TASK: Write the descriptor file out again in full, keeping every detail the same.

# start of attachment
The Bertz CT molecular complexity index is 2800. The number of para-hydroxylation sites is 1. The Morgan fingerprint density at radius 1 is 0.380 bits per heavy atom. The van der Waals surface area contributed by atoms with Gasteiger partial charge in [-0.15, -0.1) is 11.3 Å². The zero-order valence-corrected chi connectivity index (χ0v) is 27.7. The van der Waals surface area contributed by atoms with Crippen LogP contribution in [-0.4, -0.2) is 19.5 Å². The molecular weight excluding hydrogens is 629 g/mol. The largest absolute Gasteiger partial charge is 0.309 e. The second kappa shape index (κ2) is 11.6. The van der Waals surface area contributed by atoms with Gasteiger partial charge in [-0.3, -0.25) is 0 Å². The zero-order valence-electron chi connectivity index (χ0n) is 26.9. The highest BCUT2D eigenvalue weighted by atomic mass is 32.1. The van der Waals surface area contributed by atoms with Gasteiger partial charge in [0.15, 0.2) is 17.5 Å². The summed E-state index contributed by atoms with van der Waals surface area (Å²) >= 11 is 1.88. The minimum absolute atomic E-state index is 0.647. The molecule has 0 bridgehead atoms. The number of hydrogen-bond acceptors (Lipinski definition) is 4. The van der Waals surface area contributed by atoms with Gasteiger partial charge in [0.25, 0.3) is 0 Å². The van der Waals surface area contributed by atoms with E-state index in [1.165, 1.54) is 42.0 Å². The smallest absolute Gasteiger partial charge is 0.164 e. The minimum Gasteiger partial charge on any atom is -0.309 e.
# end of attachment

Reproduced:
The Bertz CT molecular complexity index is 2800. The number of para-hydroxylation sites is 1. The Morgan fingerprint density at radius 1 is 0.380 bits per heavy atom. The van der Waals surface area contributed by atoms with Gasteiger partial charge in [-0.15, -0.1) is 11.3 Å². The zero-order valence-corrected chi connectivity index (χ0v) is 27.7. The van der Waals surface area contributed by atoms with Crippen LogP contribution in [-0.4, -0.2) is 19.5 Å². The molecular weight excluding hydrogens is 629 g/mol. The largest absolute Gasteiger partial charge is 0.309 e. The second kappa shape index (κ2) is 11.6. The van der Waals surface area contributed by atoms with Gasteiger partial charge in [-0.3, -0.25) is 0 Å². The zero-order valence-electron chi connectivity index (χ0n) is 26.9. The highest BCUT2D eigenvalue weighted by atomic mass is 32.1. The van der Waals surface area contributed by atoms with Gasteiger partial charge in [0.15, 0.2) is 17.5 Å². The summed E-state index contributed by atoms with van der Waals surface area (Å²) >= 11 is 1.88. The minimum absolute atomic E-state index is 0.647. The molecule has 0 bridgehead atoms. The number of hydrogen-bond acceptors (Lipinski definition) is 4. The van der Waals surface area contributed by atoms with Gasteiger partial charge in [0.25, 0.3) is 0 Å². The van der Waals surface area contributed by atoms with E-state index in [1.165, 1.54) is 42.0 Å². The smallest absolute Gasteiger partial charge is 0.164 e. The minimum Gasteiger partial charge on any atom is -0.309 e.